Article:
(Wednesday Market Open) Today supposedly will end the summer of sluggishness in the markets as investors turn to September for a fresh take on trading. But remember this, September—for inexplicable reasons that many reasonable traders have unsuccessfully sought to define—has historically been the worst month of trading of any year. Will it happen again?
In the investing world, nothing gets noted without the warning that “past results do not guarantee future results.” That is true in September too, but history has time and time again shown that the Dow Jones Industrial Average (DJIA), considered by some analysts, but not all, to be the most important of the top three benchmarks, has retreated come September. On average, since the DJIA’s birth in the 1890s, September has booked losses of 1.1% while the other 11 months have advanced, on average, at a 0.8% clip—obviously with some wide swings along the way. In the past three months, the ebbs and flows have left the Dow with an average 1.89% gain.
Mark Hulbert, a columnist for MarketWatch, has repeatedly sought to find answers for the downturn but has come up empty handed. “September’s awful record can’t be traced to just one or two terrible years,” he wrote this week. “On the contrary, the month has an impressively consistent record at or near the bottom of the rankings.
“In fact…September was a below-average performer in all but one of the dozen decades since the late 1800s,” he stated. “And in more than half of those decades, it was in 11th or 12th place in a ranking of monthly average performance.”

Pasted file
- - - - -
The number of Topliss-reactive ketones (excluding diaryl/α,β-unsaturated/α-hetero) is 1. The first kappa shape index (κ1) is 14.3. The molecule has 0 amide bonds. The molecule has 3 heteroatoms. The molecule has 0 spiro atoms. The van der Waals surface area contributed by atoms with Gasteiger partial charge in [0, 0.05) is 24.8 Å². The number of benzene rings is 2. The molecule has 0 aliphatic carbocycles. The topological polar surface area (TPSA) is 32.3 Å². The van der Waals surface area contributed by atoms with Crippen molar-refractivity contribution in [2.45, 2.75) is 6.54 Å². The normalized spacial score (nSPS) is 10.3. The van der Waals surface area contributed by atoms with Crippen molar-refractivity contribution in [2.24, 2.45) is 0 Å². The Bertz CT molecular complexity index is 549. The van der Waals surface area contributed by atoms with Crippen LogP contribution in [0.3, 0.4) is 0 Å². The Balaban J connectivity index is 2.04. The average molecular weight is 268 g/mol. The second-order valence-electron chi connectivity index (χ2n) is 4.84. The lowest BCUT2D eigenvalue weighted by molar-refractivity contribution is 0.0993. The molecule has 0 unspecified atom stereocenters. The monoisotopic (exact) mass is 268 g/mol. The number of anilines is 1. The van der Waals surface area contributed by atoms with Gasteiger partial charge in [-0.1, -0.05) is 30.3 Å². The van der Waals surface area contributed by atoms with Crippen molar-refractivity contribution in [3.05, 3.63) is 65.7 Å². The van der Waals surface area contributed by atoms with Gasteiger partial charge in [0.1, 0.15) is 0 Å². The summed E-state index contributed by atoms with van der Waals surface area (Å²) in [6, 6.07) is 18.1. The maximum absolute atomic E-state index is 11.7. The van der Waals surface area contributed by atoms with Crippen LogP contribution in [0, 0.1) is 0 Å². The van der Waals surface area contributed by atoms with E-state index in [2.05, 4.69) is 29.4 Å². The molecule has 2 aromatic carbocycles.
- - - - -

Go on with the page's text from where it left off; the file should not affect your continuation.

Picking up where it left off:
So investors beware, the odds appear to not look too good. But even Hulbert warns that “Awful as September’s record is, bad stats are not, in and of themselves, sufficient reason to make portfolio changes. Correlation is not causation, after all. And, try as I might, I have yet to come across a plausible explanation for September’s record.” In other words, it is what it is.
Remember, too, that the last day of the month can spring surprises as investors and funds are wrapping up their records. And then there’s this: Many investors don’t want to take on extra risk as they go into Friday’s employment numbers ahead of a long holiday.
Yesterday closed lower as investors may have decided that the Federal Reserve really means it this time that an uptick in interest rates is on the horizon, or as they say in mirror language, objects are closer than they appear. Today’s private-sector report on job growth may be an impetus for the Fed. (See below.)
The CME FedWatch tool moved a tad higher today to a 27% probability that a hike is on the table for September from 24% yesterday while the probability of a December rise also climbed to 58% from 56% yesterday, still the first time this year that it’s above the 50-50 level.
When it all settled Tuesday, the Dow Jones Industrials Average (DJIA) gave back 48.69, or 0.26%, to end at 18,454.30. The S&P 500 (SPX) was off 4.26 points, or 0.20%, to cap the day at 2,176.12 while the Nasdaq Composite (COMP6) took back 9.34 points, or 0.18%, to finish at 5,229.99. All three were flat heading into today’s trading.
Crude oil prices also backtracked as West Texas Intermediate (WTI) landed at a two-week low of $46.35 a barrel, off 1.31%, though the intraday high was above the $47.00 level. In the early going today, they had fallen below the $46.00 a barrel.
Need a Job? Apparently there are jobs aplenty as U.S. businesses added another 177,000 positions to payrolls last month, according to ADP, the payroll-processing group. That’s better than the 175,000 economists had targeted and comes after a revision to the upside on last month’s numbers, which added 15,000 jobs for a total of 194,000. These numbers, out ahead of the bell this morning, tend to be a harbinger of the all-important Labor Department’s survey, due out Friday. The bottom-line results on both are rarely the same while the upward or downward trends are more accurate.